EDINBURGH residents living in plush private developments have been banned from drying their laundry outdoors, it has been revealed.
Snooty property managers have made homeowners agree not to hang out their washing in gardens in title deeds to protect the "aesthetic" of the area.
Local councillor Chas Booth blasted the bizarre move and predicted it "would be laughed out of court if anyone tried".
The Green Party representative for Leith was contacted by residents at Shandon Gardens, developed by AMA, who are being forced to dry laundry indoors.
The development comprises of 34 large one, two and three bedroomed flats and four bedroom duplex apartments – with a one-bedroom currently on the market for £230,000.
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Homeowners have been warned all private gardens should be uses for "ornamental" purposes.
And garden sheds are also banned unless approved by managing agents.
The title deeds from AMA’s Shandon Gardens development reads: “No clothes poles or clothes lines shall be erected on any part of the development common property or car park, nor shall they be attached or suspended from any window in any building or from any walls or interior common passage or stairs.
“The proprietor of a private garden shall not use his private garden for any purpose other than as ornamental or garden ground.
“No garden sheds or stores or outhouses are permitted in private gardens without the consent of the managing agents.
“For the avoidance of doubt private gardens must not be used for the airing or drying of clothes.”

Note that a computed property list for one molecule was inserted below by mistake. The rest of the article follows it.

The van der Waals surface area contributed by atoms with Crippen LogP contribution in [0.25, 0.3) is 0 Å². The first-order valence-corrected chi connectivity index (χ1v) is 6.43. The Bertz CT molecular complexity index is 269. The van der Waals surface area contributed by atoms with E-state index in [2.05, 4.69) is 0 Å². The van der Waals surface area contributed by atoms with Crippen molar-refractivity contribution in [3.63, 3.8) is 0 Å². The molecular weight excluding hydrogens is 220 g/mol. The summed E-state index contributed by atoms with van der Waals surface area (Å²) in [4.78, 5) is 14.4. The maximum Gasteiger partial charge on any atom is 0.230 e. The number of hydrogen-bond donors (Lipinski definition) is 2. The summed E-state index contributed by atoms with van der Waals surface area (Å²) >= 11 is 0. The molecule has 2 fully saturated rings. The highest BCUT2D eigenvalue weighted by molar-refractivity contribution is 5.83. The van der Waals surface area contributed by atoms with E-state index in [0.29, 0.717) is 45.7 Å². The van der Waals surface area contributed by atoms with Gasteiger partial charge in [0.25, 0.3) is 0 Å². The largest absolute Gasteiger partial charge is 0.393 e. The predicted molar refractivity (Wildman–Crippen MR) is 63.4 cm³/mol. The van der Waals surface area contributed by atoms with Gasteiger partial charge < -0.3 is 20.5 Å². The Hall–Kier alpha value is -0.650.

Councillor Booth claimed homeowners in Greenbank Village, developed by CALA, and residents of West Bryson Road, operated by property managers James Gibb Residential Factors, are also facing the same ban.
He told STV News: “Of course, there are a hundred bigger issues facing Edinburgh but it’s bizarre that there are so many newly-built private developments which try to ban people from drying washing outside, even in their own private gardens.
“In some of our most cherished conservation areas clothes drying is part of the character of the area, so quite why it should be deemed by some to be so offensive in newly-built developments is beyond me.
“Forcing people to dry damp clothes indoors or to use expensive and energy-hungry tumble-driers adds potential health and climate change insult to injury.
“To be honest, I strongly suspect that such rules are unenforceable and would be laughed out of court if anyone tried.
“Let’s hope summer 2021 is a time of Edinburgh’s washing enjoying the free sun and wind.”
Nic Mayall, managing director of James Gibb, said the move is for "aesthetic purposes" and that no complaints have been made so far, but would not comment further.
But a spokesperson for CALA Homes said their ban is only in place for communal areas.
They said: “It is important that wherever possible homeowners are able to dry laundry in a manner that is considerate to neighbours and the environment.
“With this in mind, our homes with private gardens are supplied with whirligigs, while apartment private balconies can serve as a space to place a clothes airer on nice days.
“To ensure that the shared spaces of our apartment developments can be enjoyed by all, there will sometimes be restrictions within the deeds on the drying of laundry in communal areas or the attachment of clothes lines onto the building.”
Representatives of AMA declined to comment.
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